patients Stories

Nicola's Story

March 2014, I was on ‘cloud nine’. I had been married just over a year. We had just brought our first home and I was expecting our first baby any day.

15th March, 2014 the happiest day of my and my husband’s life. After a very tough 62 hour labour which resulted in an emergency Caesarean section we had a healthy 7lb 13oz baby boy. We could not wait to get home and start the next happy chapter of our lives.

Recovery from my Caesarean hit me hard. Pains in my upper right abdomen, initially diagnosed as trapped wind linked to my C section and then as just muscular discomfort, got progressively worse. I remember being sat in my living room crying in pain feeling so scared about what was happening to me. NHS 111 sent an ambulance and I was taken back to the maternity ward with a major infection. I am so happy they allowed me to go back to this ward as it is unusual after being discharged but meant my ‘little man’ could be with me.

After blood tests, x rays and ultra sounds they diagnosed pneumonia. I was very surprised as I had no cough or phlegm. I was given strong IV antibiotics and eleven days later, once my temperature was down, I was allowed to go home. I was so happy to be getting back to family life and our lovely little home. I didn’t fully admit to everyone that frankly I still felt very poorly.

At home, instead of feeling better following the hospital stay, I actually felt worse. I had no energy, still had pain but it now seemed more central in my abdomen than right sided. I struggled to even hold and tend to my own baby son. I cannot explain how heart breaking that feeling is. Each evening I would experience flu like symptoms burning hot and cold. One night I went to the out-of-hours doctors’ surgery. The doctor just prescribed me an inhaler and advised me it was all part of getting over pneumonia but I knew something else was not right.

It was a few weeks later, on a routine six-week check-up for my son, that a simple blood test led to me returning to A&E as the infection levels in my blood were very high. I was admitted onto the investigations ward, but this time without my son who had to stay with his Daddy, due to the threat of infection.  Results of an ECG showed an abnormality with my heart and it was suggested that I may have had a heart attack or an infection in the heart wall called cardio myopathy. They started me on broad spectrum antibiotic. I was strapped up to a heart rate monitor 24/7 and they ordered an MRI scan.

The results of the MRI came back clear for the heart, but it had picked up ‘lesions’ on my liver; possible abscesses which were causing the high infection levels in my blood. They ordered a biopsy of these lesions. This did not worry me at the time as I am a very positive person by nature and I didn’t think anything bad at that point. My Mum later told me she unfortunately feared the worse when lesions and biopsies were mentioned. The results of the biopsy took about 5 days to come back. I was still in hospital during this time as my infection levels, although responding the IV antibiotics, were still too high and I was still running a temperature.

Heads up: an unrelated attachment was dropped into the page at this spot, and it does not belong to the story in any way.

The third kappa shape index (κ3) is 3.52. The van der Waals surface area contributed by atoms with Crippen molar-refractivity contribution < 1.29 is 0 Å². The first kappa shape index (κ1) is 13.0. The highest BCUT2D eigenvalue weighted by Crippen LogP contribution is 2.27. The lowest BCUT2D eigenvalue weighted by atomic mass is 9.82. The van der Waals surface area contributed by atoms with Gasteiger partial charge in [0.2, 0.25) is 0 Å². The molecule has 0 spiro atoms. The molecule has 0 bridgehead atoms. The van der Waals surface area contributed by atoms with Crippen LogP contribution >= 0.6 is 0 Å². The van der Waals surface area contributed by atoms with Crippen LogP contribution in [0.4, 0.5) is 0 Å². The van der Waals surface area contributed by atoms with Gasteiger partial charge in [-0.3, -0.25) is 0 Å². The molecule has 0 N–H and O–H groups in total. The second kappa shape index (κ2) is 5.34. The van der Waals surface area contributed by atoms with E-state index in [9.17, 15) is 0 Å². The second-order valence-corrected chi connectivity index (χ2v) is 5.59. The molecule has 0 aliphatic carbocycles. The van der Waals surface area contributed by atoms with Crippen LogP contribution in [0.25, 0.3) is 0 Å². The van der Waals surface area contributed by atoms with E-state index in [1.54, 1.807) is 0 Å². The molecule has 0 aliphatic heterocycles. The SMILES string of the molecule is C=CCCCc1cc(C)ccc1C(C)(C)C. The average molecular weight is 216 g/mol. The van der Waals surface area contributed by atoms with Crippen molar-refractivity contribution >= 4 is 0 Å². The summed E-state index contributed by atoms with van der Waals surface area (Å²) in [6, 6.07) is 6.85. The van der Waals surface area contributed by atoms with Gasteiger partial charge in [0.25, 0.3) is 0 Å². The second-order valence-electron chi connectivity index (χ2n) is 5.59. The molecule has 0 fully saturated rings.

During all of this time I was without my beautiful new born baby boy who was just 8 weeks old when I went into hospital for the second time. He was not allowed in with me because the risk of him getting an infection was too high and I was too poorly. I knew it was the right decision but this is something I don’t think I will ever get over. Ask any new Mum how they would feel being away from their new born when they are that little and they will relate to how I felt. I was heart-broken. It should have been the happiest time of our lives and it wasn’t. I kept telling myself I needed to get better but I just missed him so much. I saw him every day as the lovely nurses provided a private room for us, but it wasn’t the same. I wanted the simple normal things most new Mums experience. ‘Why is he crying? Why won’t he sleep? Is he hungry? Does he need a nappy change? He was well looked after. Mark, my wonderful husband, became Daddy and Mummy for a few weeks and he was blooming amazing at it.

Once my biopsy results were back the liver specialist came to see me to explain my diagnosis. I was told it was HEHE (the H just stands for Hepatic or liver) but the doctor couldn’t pronounce Epithelioid Haemangioendothelioma (EHE). Funnily enough I now know the pronunciation perfectly! He advised me the lesions were actually tumours but that they were not yet cancerous but could turn that way. They thought it may have had something to do with hormones during pregnancy but they could not be sure.